Debbie Feetham is a physiotherapist who manages the IRS team. She says: ‘I think one of the biggest benefits is the responsiveness we are able to give because we don’t hold a waiting list. If referrals come in from an acute bed or one of our own rehab beds, we pick them up within 48 hours. If there’s a referral from the community, someone who’s in crisis, that is where we make the decision of either into a bed or into IRS. And if it’s into IRS, we’ll see them within 48 hours.’
The IRS began as a pilot in November 2013. The idea was to get away from what local clinical commissioning groups (CCGs) describe as ‘old fashioned’ hospital-based care which does not take people’s individual needs into account. Eighteen months later it is still going. 
Stanley Dorbin is not the only fan of the service. Feedback from patients to Barking and Dagenham, Havering and Redbridge CCGs shows high satisfaction rates, with 98 per cent indicating that they were likely or extremely likely to recommend the IRS. Data also show the IRS has contributed to a cut in average recovery times from 29 to 19 days. Re-admission rates to acute and community beds have fallen from 23 to 16 per cent.
‘I’ve been blown away by the sheer impact this major service re-design has had on the local population,’ says CSP professional adviser Ruth ten Hove. ‘The new services are built around the needs of individuals, patients and have shown huge progress in both effectiveness and productivity.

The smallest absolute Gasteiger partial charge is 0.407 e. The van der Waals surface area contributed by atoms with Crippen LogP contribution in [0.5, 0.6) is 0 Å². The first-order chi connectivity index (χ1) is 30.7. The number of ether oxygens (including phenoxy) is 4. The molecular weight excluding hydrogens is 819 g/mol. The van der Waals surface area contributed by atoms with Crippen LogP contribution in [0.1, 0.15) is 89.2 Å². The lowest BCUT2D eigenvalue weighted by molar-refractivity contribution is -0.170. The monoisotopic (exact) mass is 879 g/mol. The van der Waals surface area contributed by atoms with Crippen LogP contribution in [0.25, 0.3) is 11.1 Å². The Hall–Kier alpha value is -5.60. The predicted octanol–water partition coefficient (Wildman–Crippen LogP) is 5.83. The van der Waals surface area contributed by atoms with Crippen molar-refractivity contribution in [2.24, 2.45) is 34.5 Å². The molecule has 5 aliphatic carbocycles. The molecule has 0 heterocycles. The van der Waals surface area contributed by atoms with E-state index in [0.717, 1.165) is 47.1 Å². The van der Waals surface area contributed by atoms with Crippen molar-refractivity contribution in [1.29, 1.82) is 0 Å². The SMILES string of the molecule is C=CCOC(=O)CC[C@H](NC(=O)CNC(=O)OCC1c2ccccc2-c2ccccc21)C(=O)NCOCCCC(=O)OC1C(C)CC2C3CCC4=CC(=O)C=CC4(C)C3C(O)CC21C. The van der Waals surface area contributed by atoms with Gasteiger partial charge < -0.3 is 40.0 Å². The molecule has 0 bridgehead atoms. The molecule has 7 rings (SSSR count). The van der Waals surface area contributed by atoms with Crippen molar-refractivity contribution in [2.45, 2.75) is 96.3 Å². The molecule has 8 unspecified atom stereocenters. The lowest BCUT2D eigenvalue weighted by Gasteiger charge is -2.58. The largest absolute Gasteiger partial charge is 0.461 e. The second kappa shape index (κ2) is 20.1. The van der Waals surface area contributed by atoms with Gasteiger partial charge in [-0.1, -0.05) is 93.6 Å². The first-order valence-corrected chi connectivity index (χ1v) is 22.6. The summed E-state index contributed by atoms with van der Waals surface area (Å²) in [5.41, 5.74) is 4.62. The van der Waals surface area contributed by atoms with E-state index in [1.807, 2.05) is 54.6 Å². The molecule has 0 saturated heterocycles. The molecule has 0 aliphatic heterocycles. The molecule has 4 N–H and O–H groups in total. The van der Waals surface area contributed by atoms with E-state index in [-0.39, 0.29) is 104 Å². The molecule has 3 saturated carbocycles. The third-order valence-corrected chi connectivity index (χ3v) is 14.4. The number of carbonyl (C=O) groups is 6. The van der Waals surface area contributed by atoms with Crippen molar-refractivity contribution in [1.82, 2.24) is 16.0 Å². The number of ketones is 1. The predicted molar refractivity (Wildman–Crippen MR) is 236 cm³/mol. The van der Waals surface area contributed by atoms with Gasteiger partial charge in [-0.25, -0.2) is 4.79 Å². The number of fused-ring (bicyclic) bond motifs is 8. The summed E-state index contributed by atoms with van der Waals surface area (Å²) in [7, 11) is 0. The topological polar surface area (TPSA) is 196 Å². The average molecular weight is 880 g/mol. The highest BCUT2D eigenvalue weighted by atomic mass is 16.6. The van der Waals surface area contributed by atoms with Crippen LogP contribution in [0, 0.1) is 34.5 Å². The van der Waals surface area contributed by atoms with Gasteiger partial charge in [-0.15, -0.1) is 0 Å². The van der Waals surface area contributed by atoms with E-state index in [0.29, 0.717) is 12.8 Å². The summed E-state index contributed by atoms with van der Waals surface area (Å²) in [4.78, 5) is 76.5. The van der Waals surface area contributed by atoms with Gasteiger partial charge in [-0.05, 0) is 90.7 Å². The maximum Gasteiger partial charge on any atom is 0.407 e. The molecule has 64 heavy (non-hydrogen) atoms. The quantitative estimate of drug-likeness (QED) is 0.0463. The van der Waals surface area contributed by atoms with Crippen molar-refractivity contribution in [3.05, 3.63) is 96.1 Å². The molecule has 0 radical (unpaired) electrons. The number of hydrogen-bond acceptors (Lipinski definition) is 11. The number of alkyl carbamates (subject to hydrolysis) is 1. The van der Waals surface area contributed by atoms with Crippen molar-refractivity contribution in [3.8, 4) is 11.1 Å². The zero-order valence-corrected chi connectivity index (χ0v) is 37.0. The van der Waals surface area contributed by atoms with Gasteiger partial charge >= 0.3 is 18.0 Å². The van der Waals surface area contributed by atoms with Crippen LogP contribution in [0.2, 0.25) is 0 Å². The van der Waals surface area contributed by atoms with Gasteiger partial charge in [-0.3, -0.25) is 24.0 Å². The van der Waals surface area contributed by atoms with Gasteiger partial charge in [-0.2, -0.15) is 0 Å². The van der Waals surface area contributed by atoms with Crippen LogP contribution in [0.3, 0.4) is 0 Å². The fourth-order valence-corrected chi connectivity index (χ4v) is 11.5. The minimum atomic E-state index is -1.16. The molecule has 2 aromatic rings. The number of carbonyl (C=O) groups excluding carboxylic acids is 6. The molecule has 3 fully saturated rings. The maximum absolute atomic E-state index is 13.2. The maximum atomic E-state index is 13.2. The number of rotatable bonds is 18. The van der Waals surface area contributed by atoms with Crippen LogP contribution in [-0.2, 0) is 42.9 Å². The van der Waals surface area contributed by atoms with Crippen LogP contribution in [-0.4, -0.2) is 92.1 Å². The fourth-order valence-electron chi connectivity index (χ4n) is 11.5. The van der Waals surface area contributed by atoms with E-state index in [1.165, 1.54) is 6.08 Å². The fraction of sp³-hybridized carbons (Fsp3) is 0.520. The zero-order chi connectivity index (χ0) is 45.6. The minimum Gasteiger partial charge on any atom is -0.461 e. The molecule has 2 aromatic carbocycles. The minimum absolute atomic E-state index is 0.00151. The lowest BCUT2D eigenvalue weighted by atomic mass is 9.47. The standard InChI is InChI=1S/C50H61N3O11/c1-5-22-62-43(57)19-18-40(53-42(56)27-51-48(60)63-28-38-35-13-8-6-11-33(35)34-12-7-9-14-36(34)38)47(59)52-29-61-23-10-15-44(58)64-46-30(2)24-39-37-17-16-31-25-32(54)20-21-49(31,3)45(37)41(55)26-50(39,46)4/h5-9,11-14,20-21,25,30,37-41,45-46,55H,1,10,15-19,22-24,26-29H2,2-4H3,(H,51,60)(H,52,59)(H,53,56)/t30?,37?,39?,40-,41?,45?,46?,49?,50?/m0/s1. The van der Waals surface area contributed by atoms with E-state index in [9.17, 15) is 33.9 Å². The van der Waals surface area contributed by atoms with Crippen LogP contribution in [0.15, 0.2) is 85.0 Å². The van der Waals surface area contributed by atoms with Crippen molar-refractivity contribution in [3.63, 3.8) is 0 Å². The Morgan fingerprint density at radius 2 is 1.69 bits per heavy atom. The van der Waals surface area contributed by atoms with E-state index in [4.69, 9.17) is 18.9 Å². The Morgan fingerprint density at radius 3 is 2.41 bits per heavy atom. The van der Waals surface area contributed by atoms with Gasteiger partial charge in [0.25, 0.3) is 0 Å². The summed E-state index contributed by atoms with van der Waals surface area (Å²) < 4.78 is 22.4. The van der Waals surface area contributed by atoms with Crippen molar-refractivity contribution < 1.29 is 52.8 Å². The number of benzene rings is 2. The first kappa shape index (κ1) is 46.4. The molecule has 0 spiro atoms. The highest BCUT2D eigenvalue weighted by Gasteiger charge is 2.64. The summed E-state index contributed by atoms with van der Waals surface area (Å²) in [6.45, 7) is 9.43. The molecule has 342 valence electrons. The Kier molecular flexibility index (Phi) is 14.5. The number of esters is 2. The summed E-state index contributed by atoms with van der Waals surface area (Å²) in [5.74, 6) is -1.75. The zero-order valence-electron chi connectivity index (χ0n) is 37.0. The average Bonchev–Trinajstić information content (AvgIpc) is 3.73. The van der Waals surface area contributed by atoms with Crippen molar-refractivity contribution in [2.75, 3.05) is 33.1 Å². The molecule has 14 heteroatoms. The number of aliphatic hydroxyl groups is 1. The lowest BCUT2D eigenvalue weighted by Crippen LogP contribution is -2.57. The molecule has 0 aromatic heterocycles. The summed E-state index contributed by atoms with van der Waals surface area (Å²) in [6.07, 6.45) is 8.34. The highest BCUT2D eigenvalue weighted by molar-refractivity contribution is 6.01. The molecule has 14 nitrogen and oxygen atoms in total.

‘As well as being innovative and visionary, this is properly resourced early intervention and intensive community-based rehabilitation. It’s not a cheap option for care, but it is high-quality care delivered in a more sustainable way.’

Better outcomes for patients

That sustainability requires the closure of two community hospitals, however. The three CCGs agreed that Grays Court in Dagenham and the Galleon unit in Wanstead should shut, with the remaining rehab beds moved to a single site at King George’s Hospital in Goodmayes, Redbridge. 
This seems to make sense as 50 per cent of patients who would previously have been admitted to community hospitals are now being rehabilitated at home. 
But the local community is up in arms about losing its community hospitals. In March Redbridge council’s health scrutiny committee wrote to health secretary Jeremy Hunt asking him to refer the matter to the Independent Reconfiguration Panel. The same month the Romford Recorder reported that the future of the IRS was in doubt. 
Anne Motley thinks much of the opposition is down to a lack of understanding about the new model of care and its benefits. ‘Traditionally if people have been unwell, it’s been suitcase, then off to hospital for six to 10 weeks. I think the general public have that model and a lot of television programmes, such as Casualty, support it too.’
She is, nonetheless, confident about the future of the service and says it fits in with both health policy and the needs of patients who would rather have care provided at home. According to the CCGs, the costs of the IRS are similar to inpatient care, but the standard of care and outcomes for patients are better. And although the future of the community hospitals is yet to be decided, Mr Hunt did not make the requested referral. 
The challenges facing the physiotherapists appear easier to overcome. IRS physiotherapist Rebecca Markwell says it is a matter of adjusting to new ways of working. ‘It is more challenging. You don’t have the equipment. So you have to think outside the box, you have to think about different treatment techniques. But that comes with experience.’
Mr Dorbin says the care he received from the IRS may well have stopped him from dipping into depression. 
Asked to summarise his treatment and he could hardly be more complimentary. ‘Brilliant,’ he replies. fl

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Gill Hitchcock